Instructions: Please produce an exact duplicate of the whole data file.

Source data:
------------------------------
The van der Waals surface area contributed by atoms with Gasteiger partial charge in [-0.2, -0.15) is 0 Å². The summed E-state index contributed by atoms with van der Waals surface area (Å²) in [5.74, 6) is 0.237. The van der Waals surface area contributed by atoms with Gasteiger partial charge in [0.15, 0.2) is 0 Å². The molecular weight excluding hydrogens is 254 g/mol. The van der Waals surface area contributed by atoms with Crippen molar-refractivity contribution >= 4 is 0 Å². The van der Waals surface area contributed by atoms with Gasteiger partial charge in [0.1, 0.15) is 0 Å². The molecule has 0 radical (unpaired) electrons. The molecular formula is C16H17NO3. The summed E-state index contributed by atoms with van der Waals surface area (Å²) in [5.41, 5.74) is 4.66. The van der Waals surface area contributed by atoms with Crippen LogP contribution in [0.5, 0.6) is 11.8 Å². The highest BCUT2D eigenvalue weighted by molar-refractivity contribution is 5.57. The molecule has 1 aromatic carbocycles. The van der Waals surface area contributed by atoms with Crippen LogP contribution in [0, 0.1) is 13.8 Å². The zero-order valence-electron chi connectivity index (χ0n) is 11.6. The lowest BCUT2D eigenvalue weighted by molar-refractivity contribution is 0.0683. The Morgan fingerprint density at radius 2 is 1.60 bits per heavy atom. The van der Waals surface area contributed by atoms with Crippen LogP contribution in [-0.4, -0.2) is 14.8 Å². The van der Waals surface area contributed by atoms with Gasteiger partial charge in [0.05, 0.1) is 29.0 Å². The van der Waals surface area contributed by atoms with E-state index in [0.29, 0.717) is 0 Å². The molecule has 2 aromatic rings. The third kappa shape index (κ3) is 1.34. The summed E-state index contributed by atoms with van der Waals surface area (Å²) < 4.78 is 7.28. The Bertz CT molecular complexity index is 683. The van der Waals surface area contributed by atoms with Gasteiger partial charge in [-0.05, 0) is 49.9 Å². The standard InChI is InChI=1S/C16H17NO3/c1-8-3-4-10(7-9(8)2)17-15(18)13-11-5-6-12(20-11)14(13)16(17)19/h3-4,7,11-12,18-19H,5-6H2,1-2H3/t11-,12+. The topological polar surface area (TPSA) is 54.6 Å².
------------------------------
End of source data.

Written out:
The van der Waals surface area contributed by atoms with Gasteiger partial charge in [-0.2, -0.15) is 0 Å². The summed E-state index contributed by atoms with van der Waals surface area (Å²) in [5.74, 6) is 0.237. The van der Waals surface area contributed by atoms with Gasteiger partial charge in [0.15, 0.2) is 0 Å². The molecular weight excluding hydrogens is 254 g/mol. The van der Waals surface area contributed by atoms with Crippen molar-refractivity contribution >= 4 is 0 Å². The van der Waals surface area contributed by atoms with Gasteiger partial charge in [0.1, 0.15) is 0 Å². The molecule has 0 radical (unpaired) electrons. The molecular formula is C16H17NO3. The summed E-state index contributed by atoms with van der Waals surface area (Å²) in [5.41, 5.74) is 4.66. The van der Waals surface area contributed by atoms with Crippen LogP contribution in [0.5, 0.6) is 11.8 Å². The highest BCUT2D eigenvalue weighted by molar-refractivity contribution is 5.57. The molecule has 1 aromatic carbocycles. The van der Waals surface area contributed by atoms with Crippen LogP contribution in [0, 0.1) is 13.8 Å². The zero-order valence-electron chi connectivity index (χ0n) is 11.6. The lowest BCUT2D eigenvalue weighted by molar-refractivity contribution is 0.0683. The Morgan fingerprint density at radius 2 is 1.60 bits per heavy atom. The van der Waals surface area contributed by atoms with Crippen LogP contribution in [-0.4, -0.2) is 14.8 Å². The van der Waals surface area contributed by atoms with Gasteiger partial charge in [0.05, 0.1) is 29.0 Å². The van der Waals surface area contributed by atoms with E-state index in [0.29, 0.717) is 0 Å². The molecule has 2 aromatic rings. The third kappa shape index (κ3) is 1.34. The summed E-state index contributed by atoms with van der Waals surface area (Å²) < 4.78 is 7.28. The Bertz CT molecular complexity index is 683. The van der Waals surface area contributed by atoms with Gasteiger partial charge in [-0.05, 0) is 49.9 Å². The standard InChI is InChI=1S/C16H17NO3/c1-8-3-4-10(7-9(8)2)17-15(18)13-11-5-6-12(20-11)14(13)16(17)19/h3-4,7,11-12,18-19H,5-6H2,1-2H3/t11-,12+. The topological polar surface area (TPSA) is 54.6 Å².